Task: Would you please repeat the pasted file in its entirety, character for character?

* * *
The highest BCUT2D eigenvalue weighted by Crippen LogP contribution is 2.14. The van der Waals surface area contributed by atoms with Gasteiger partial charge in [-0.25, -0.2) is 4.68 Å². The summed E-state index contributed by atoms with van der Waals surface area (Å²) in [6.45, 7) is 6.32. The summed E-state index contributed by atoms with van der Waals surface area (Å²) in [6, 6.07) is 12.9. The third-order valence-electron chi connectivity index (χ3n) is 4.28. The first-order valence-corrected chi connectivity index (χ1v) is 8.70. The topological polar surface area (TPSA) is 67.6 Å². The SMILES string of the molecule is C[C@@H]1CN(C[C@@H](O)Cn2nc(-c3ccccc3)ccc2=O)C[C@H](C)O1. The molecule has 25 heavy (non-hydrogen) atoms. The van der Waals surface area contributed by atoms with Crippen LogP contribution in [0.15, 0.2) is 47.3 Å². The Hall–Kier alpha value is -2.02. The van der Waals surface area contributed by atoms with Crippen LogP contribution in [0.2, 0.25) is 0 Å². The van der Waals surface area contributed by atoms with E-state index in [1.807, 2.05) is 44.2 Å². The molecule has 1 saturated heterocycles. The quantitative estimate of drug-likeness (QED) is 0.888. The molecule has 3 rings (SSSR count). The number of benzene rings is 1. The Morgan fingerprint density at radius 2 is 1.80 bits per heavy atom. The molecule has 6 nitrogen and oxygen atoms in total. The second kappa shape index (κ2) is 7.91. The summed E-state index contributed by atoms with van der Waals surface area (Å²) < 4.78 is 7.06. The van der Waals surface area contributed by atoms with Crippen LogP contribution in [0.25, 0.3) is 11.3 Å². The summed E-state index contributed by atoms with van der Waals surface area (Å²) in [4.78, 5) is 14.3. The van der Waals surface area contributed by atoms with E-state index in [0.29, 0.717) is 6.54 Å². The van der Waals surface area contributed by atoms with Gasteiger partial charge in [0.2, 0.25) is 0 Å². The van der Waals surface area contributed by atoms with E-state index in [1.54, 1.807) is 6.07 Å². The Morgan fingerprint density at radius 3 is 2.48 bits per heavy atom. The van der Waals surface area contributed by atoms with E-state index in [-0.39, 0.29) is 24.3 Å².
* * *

The highest BCUT2D eigenvalue weighted by Crippen LogP contribution is 2.14. The van der Waals surface area contributed by atoms with Gasteiger partial charge in [-0.25, -0.2) is 4.68 Å². The summed E-state index contributed by atoms with van der Waals surface area (Å²) in [6.45, 7) is 6.32. The summed E-state index contributed by atoms with van der Waals surface area (Å²) in [6, 6.07) is 12.9. The third-order valence-electron chi connectivity index (χ3n) is 4.28. The first-order valence-corrected chi connectivity index (χ1v) is 8.70. The topological polar surface area (TPSA) is 67.6 Å². The SMILES string of the molecule is C[C@@H]1CN(C[C@@H](O)Cn2nc(-c3ccccc3)ccc2=O)C[C@H](C)O1. The molecule has 25 heavy (non-hydrogen) atoms. The van der Waals surface area contributed by atoms with Crippen LogP contribution in [0.15, 0.2) is 47.3 Å². The Hall–Kier alpha value is -2.02. The van der Waals surface area contributed by atoms with Crippen LogP contribution in [0.2, 0.25) is 0 Å². The van der Waals surface area contributed by atoms with E-state index in [1.807, 2.05) is 44.2 Å². The molecule has 1 saturated heterocycles. The quantitative estimate of drug-likeness (QED) is 0.888. The molecule has 3 rings (SSSR count). The number of benzene rings is 1. The Morgan fingerprint density at radius 2 is 1.80 bits per heavy atom. The molecule has 6 nitrogen and oxygen atoms in total. The second kappa shape index (κ2) is 7.91. The summed E-state index contributed by atoms with van der Waals surface area (Å²) < 4.78 is 7.06. The van der Waals surface area contributed by atoms with Crippen LogP contribution in [0.25, 0.3) is 11.3 Å². The summed E-state index contributed by atoms with van der Waals surface area (Å²) in [4.78, 5) is 14.3. The van der Waals surface area contributed by atoms with E-state index in [0.29, 0.717) is 6.54 Å². The van der Waals surface area contributed by atoms with Gasteiger partial charge in [0.2, 0.25) is 0 Å². The van der Waals surface area contributed by atoms with E-state index in [1.54, 1.807) is 6.07 Å². The Morgan fingerprint density at radius 3 is 2.48 bits per heavy atom. The van der Waals surface area contributed by atoms with E-state index in [-0.39, 0.29) is 24.3 Å².